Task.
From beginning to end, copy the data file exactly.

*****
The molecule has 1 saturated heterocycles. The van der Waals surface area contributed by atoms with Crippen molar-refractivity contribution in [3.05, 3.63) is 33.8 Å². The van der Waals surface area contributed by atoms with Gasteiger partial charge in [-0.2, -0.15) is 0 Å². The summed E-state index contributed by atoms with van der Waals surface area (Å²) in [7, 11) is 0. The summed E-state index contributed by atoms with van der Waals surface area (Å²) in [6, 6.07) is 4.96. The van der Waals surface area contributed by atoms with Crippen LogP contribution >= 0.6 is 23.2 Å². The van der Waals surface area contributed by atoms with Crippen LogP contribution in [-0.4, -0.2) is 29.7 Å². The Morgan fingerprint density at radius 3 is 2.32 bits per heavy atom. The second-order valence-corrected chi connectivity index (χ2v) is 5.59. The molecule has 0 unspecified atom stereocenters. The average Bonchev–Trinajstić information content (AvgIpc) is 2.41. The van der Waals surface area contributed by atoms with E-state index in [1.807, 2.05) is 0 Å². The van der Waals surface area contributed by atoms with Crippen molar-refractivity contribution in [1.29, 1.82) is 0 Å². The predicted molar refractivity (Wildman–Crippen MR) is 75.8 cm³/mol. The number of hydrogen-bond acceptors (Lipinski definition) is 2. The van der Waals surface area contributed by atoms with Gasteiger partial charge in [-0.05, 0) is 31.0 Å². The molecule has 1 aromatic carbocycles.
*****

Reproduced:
The molecule has 1 saturated heterocycles. The van der Waals surface area contributed by atoms with Crippen molar-refractivity contribution in [3.05, 3.63) is 33.8 Å². The van der Waals surface area contributed by atoms with Gasteiger partial charge in [-0.2, -0.15) is 0 Å². The summed E-state index contributed by atoms with van der Waals surface area (Å²) in [7, 11) is 0. The summed E-state index contributed by atoms with van der Waals surface area (Å²) in [6, 6.07) is 4.96. The van der Waals surface area contributed by atoms with Crippen LogP contribution >= 0.6 is 23.2 Å². The van der Waals surface area contributed by atoms with Crippen LogP contribution in [-0.4, -0.2) is 29.7 Å². The Morgan fingerprint density at radius 3 is 2.32 bits per heavy atom. The second-order valence-corrected chi connectivity index (χ2v) is 5.59. The molecule has 0 unspecified atom stereocenters. The average Bonchev–Trinajstić information content (AvgIpc) is 2.41. The van der Waals surface area contributed by atoms with E-state index in [1.807, 2.05) is 0 Å². The van der Waals surface area contributed by atoms with Crippen molar-refractivity contribution in [1.29, 1.82) is 0 Å². The predicted molar refractivity (Wildman–Crippen MR) is 75.8 cm³/mol. The number of hydrogen-bond acceptors (Lipinski definition) is 2. The van der Waals surface area contributed by atoms with Gasteiger partial charge in [-0.05, 0) is 31.0 Å². The molecule has 1 aromatic carbocycles.